The talisman of the side and its top scorer, Rooney’s potential departure from Old Trafford a couple of seasons ago was looked upon with endemic ramifications. Disaster was averted, and Rooney’s disillusionment subsided. He regained the fans' trust with consecutive 30-plus-goal seasons.
This season is only in its relative infancy, yet there is a tangible alteration in Rooney’s position at Old Trafford. Having only recorded two club goals in 10 games so far this season, there is a definite subsidence in the goal-scoring profligacy of which we have come accustomed.
The crux of the issue, and United’s good start to the season despite Rooney’s goal-scoring hiatus, lies with the boots of a certain Robin van Persie.
Van Persie, a marquee capture from rival Premiership side Arsenal, has lifted the burden that Rooney has carried for much of the past two years. A true world-class player in name and ability, van Persie has already registered 10 goals for his new side this season.
The interesting repercussions of van Persie’s signing has been this contrast in Rooney.
Able to be deployed in a more natural deep-lying position to make way for the predatory Dutchman to lead the United line, Rooney’s play has adapted rather than regressed.
The stats are always going to be unflattering. Over the past two seasons, Sir Alex Ferguson was forced to deploy Rooney in a more elevated position further up the pitch due to a lack of a world-class alternative. He now has that alternative.
Van Persie’s capture has also shed a certain seed of doubt about Rooney’s status at the club, with some wondering if his position at the club is what it once was.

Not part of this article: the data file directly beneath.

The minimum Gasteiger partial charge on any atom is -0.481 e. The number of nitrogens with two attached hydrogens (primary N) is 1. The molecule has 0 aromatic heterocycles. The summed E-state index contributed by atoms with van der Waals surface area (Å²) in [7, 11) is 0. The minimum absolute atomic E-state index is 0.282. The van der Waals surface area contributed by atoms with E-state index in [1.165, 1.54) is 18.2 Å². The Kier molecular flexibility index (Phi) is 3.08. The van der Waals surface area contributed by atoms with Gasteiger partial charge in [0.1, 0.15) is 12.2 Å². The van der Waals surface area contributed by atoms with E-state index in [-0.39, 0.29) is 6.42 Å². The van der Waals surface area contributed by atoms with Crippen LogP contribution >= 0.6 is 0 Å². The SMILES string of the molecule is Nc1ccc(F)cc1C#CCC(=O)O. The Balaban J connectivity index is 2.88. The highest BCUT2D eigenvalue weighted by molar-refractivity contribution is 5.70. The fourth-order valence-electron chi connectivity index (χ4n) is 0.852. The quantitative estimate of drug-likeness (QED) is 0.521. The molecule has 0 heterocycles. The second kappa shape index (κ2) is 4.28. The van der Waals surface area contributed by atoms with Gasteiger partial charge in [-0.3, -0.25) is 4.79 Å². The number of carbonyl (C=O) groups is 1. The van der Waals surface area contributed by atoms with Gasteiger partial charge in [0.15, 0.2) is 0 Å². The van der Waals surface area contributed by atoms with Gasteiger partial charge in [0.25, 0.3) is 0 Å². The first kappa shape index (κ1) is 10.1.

Indeed van Persie’s fast start, earlier in the season, even caused a number of newspapers to question Rooney’s long-term position in Manchester.
Robin van Persie is undoubtedly a fantastic footballer. Yet in the aftermath of the signing, I questioned the temerity of the decision, with a surplus of attacking talent and such a patent flaw in central midfield.
Despite van Persie’s brilliant start, I stand by my initial reservations. Van Persie is very much a luxury player. He is papering over the cracks in this United team rather than providing the antidote.
Wayne Rooney’s deployment in the wake of the van Persie signing has interested me, however. I am starting to reach a conclusion that in my naivety I had never really previously explored. Namely that Wayne Rooney may well hold the key to Manchester United’s central-midfield woes.
With a supreme work rate, brilliant long-range shooting and wonderful vision, Rooney possesses the ingredients to be a hit in a more withdrawn role. While this may prove problematic for England—where he would almost certainly be maintained in his elevated striking position—it makes perfect sense for United.
Great clubs adapt for their best players. Van Persie, despite his relative age, has all the trappings needed to write his name into Old Trafford folklore over the next four or five years. Yet he will never eclipse Wayne Rooney.
His role may have adapted, and who knows, it may well alter again, but his inclusion throughout his eight-year United career has remained a constant.
Wayne Rooney remains the talisman of Manchester United, and no amount of Dutch brilliance will alter that.